Google News’ exit from Spain a wake-up call for journalism’s future

DISCLAIMER: All opinions in this column reflect the views of the author(s), not of EURACTIV Media network.

Dr. William F. Baker, PhD.

Dr. William F. Baker, PhD. [The Schwartz Center]

The current impasse between news publishers and Google is in some ways inevitable. But what we need to remember is that news is a special product that deserves special consideration. Without it, the voting publics of our democracies could not stay informed, writes William F. Baker, Ph.D.

William F. Baker is a Distinguished Professor of Management in the Practice of Media & Entertainment at IESE Business School, University of Navarre, and director of the Schwartz Center, Fordham University.

On 16 December, Google will end its Google News service in Spain, to protest a recent law which would require the company to pay news publishers for each headline and article snippet that Google News aggregates. As of this writing, it is unclear whether Spanish news sites will still be indexed in Google’s general search function.
The prevailing story in the press has been one of greedy or clueless old media companies bending Spanish law so they can charge rent to an innovator like Google, at the expense of readers. As with many prevailing narratives in the press, there is more to the story.
At stake is the value of a news snippet and headline to Google, which publishers say they should be compensated for. Google says that it makes no money from Google News because it does not sell ads next to the stories it aggregates, and that it furthermore benefits publishers by driving countless users to external news sites. Yet in 2006, then-Google vice president Marissa Mayer estimated that Google News was worth $100 million. If Google News doesn’t sell ads, how can that be?
Google doesn’t only make money by selling ads next to its content, the way that newspapers do. Google also makes money by leveraging user data that they get from their users’ interaction with its constellation of services, among them Google News, Google search, Google Maps, Gmail, etc. Every Google product, even the free ones, helps the company’s bottom line by acting as a source for valuable user data, which they can then sell to advertisers or monetise in other ways. In the case of news readers, who tend to be well educated and possessed of substantial purchasing power, that adds up to a lot of valuable information.
Let me be clear: there’s nothing wrong with Google’s business model. Monetising user data is one of the engines powering Silicon Valley. What’s important here is that none of Google’s services can be considered profitable or not in isolation. Each of Google’s products serves a greater purpose within the larger constellation of the company’s business model. Since Google derives value from the news content it aggregates, is it really unreasonable or reactionary to ask that some of that value flow back to those who create it, especially in the case of a culturally vital activity like journalism? Without news, there would be no Google News.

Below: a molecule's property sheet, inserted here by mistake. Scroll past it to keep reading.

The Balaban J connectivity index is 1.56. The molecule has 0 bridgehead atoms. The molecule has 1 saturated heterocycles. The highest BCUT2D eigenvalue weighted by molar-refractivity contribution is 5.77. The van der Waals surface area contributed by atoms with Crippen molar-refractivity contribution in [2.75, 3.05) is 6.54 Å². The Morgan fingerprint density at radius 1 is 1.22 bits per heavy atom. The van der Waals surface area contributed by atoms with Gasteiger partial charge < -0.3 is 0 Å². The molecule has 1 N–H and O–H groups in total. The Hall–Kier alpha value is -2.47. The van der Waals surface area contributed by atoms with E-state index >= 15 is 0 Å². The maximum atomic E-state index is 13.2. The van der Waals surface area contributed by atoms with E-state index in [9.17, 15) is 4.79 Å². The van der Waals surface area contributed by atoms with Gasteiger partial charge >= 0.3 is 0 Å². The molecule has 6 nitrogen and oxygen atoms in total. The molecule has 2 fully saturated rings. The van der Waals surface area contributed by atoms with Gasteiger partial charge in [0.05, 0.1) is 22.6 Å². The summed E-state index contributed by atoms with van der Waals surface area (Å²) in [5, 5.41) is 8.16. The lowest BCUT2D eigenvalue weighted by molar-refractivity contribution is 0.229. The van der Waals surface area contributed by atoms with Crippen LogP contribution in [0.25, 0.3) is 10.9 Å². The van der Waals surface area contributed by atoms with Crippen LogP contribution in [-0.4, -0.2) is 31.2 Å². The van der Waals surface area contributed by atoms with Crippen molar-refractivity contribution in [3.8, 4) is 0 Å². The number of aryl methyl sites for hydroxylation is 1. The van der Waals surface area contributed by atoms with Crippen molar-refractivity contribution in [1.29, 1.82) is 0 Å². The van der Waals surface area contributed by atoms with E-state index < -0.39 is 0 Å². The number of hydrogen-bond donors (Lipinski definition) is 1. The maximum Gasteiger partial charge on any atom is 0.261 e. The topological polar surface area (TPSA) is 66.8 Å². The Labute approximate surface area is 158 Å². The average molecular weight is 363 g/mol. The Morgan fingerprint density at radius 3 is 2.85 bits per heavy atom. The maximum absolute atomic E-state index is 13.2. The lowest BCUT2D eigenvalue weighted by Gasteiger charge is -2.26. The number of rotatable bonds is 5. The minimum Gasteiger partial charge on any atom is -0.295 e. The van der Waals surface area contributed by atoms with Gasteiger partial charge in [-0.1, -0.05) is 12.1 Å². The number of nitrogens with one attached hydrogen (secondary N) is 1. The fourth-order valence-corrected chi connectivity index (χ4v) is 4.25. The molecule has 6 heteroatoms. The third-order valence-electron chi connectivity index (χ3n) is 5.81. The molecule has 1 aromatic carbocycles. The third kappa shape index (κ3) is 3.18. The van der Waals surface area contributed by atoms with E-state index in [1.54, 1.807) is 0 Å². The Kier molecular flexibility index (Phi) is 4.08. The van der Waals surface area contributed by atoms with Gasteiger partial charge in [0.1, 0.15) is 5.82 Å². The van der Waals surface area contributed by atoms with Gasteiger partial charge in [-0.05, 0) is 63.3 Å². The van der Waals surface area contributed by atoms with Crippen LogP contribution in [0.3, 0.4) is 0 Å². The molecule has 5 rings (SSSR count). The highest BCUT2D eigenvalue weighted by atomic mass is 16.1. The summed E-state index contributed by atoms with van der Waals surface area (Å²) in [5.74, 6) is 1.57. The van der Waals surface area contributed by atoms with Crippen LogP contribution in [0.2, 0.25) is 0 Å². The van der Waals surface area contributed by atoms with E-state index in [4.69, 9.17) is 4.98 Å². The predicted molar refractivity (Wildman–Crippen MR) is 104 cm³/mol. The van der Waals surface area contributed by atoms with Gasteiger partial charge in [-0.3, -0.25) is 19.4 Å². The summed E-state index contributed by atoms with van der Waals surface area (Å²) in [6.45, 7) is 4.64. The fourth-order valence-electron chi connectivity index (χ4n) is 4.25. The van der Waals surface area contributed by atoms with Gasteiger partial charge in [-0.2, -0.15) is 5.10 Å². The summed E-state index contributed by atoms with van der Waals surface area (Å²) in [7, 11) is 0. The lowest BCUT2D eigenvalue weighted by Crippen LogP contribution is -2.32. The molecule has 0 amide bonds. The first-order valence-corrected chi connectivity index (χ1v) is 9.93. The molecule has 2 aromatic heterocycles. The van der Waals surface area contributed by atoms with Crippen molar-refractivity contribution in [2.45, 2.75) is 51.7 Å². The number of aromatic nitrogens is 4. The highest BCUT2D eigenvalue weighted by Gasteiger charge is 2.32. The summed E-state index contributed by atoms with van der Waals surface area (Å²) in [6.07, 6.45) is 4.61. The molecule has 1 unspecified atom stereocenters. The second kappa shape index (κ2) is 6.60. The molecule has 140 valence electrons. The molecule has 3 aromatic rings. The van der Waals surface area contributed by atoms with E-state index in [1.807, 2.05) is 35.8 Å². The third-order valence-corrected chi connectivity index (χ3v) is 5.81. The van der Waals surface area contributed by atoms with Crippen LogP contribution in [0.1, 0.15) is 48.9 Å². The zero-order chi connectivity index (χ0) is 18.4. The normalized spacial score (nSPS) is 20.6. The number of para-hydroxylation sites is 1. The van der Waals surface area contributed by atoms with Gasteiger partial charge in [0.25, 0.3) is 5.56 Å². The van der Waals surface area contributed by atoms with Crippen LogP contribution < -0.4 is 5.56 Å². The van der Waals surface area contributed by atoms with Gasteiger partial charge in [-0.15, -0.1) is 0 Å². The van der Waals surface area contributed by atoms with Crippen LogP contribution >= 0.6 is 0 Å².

Spanish publishers are not alone in asserting this. Similar laws have been passed in Germany, France, and Belgium. In each of those cases, news publishers, spooked by a drop in online readership, eventually opted not to charge Google for the use of their content.
In Brazil, new publishers have taken a different tack. In 2010, they agreed to experiment with a Brazilian version of Google News. Two years later, in 2012, they were convinced that the service was robbing them not only of readers but the potential ad revenue they represented. Ninety percent of Brazil’s news publishers, including giants O Globo and O Estado de Sao Paulo, opted out of Google News entirely and have not returned.
The impasse between news publishers and Google is in some ways inevitable. We are still in the middle of the massive shift in just about every industry brought about by the digital revolution. Though I have faith that it won’t always be so, it is very difficult right now to reward content producers who sell their goods digitally. Those who own or manage distribution systems, like Google and Apple, are doing extremely well. In moments of great innovation like our own, power and capital are concentrated in the hands of innovators, and some legacy players are bound not to survive the transition. It has happened before and it will happen again.
But what we need to remember is that news is a special product that deserves special consideration. Without it, the voting publics of our democracies could not stay informed. In America, even after decades of radio, television, cable television, and the Web, it is still newspapers that pay for the creation of the lion’s share of substantive, original news content. It is worth making sure that the pace of innovation doesn’t deprive us of our newspapers and the experienced reporters and newsrooms they support.
This doesn’t need to be a zero sum game. Google News and the truly excellent service it provides, and newspapers and the vital service that they provide, can and should co-exist. But that can only happen if the unique social value of news is paramount in the public debate over this issue. By demanding a license fee for its content, the Spanish have reminded us all that news is an crucial commodity that needs to be both protected and monetized by its creators.

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